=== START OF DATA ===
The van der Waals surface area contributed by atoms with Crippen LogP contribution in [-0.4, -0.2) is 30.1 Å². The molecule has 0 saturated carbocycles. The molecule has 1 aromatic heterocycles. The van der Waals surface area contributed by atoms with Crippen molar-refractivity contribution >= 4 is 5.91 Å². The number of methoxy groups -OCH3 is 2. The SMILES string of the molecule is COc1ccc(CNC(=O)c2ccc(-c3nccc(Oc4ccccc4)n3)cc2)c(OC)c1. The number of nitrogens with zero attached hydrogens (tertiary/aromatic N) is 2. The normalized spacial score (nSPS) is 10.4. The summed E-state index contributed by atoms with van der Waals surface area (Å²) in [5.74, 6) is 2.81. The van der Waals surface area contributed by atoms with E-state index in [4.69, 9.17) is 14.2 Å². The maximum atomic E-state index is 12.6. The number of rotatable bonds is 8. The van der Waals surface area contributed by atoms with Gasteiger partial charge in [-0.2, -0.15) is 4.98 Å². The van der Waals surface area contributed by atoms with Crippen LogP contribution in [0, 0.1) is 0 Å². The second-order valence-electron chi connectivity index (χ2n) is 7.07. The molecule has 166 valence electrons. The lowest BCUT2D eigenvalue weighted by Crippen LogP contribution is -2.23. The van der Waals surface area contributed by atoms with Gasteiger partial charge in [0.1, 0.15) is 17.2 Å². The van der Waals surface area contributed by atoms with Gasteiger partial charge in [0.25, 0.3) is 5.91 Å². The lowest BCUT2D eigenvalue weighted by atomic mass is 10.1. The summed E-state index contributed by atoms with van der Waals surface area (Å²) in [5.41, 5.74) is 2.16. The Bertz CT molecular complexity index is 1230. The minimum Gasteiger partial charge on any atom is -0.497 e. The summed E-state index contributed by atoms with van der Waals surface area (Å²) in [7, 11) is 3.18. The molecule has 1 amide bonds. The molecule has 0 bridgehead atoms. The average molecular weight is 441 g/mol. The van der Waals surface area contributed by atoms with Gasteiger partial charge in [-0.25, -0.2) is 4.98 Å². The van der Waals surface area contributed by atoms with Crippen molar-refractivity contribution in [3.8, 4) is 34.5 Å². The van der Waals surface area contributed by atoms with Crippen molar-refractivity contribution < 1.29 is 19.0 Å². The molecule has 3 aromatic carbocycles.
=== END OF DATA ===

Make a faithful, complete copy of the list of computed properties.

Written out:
The van der Waals surface area contributed by atoms with Crippen LogP contribution in [-0.4, -0.2) is 30.1 Å². The molecule has 0 saturated carbocycles. The molecule has 1 aromatic heterocycles. The van der Waals surface area contributed by atoms with Crippen molar-refractivity contribution >= 4 is 5.91 Å². The number of methoxy groups -OCH3 is 2. The SMILES string of the molecule is COc1ccc(CNC(=O)c2ccc(-c3nccc(Oc4ccccc4)n3)cc2)c(OC)c1. The number of nitrogens with zero attached hydrogens (tertiary/aromatic N) is 2. The normalized spacial score (nSPS) is 10.4. The summed E-state index contributed by atoms with van der Waals surface area (Å²) in [5.74, 6) is 2.81. The van der Waals surface area contributed by atoms with E-state index in [4.69, 9.17) is 14.2 Å². The maximum atomic E-state index is 12.6. The number of rotatable bonds is 8. The van der Waals surface area contributed by atoms with Gasteiger partial charge in [-0.2, -0.15) is 4.98 Å². The van der Waals surface area contributed by atoms with Crippen LogP contribution in [0, 0.1) is 0 Å². The second-order valence-electron chi connectivity index (χ2n) is 7.07. The molecule has 166 valence electrons. The lowest BCUT2D eigenvalue weighted by Crippen LogP contribution is -2.23. The van der Waals surface area contributed by atoms with Gasteiger partial charge in [0.1, 0.15) is 17.2 Å². The van der Waals surface area contributed by atoms with Gasteiger partial charge in [0.25, 0.3) is 5.91 Å². The lowest BCUT2D eigenvalue weighted by atomic mass is 10.1. The summed E-state index contributed by atoms with van der Waals surface area (Å²) in [5.41, 5.74) is 2.16. The Bertz CT molecular complexity index is 1230. The minimum Gasteiger partial charge on any atom is -0.497 e. The summed E-state index contributed by atoms with van der Waals surface area (Å²) in [7, 11) is 3.18. The molecule has 1 amide bonds. The molecule has 0 bridgehead atoms. The average molecular weight is 441 g/mol. The van der Waals surface area contributed by atoms with Gasteiger partial charge in [-0.25, -0.2) is 4.98 Å². The van der Waals surface area contributed by atoms with Crippen molar-refractivity contribution in [3.8, 4) is 34.5 Å². The van der Waals surface area contributed by atoms with Crippen molar-refractivity contribution < 1.29 is 19.0 Å². The molecule has 3 aromatic carbocycles.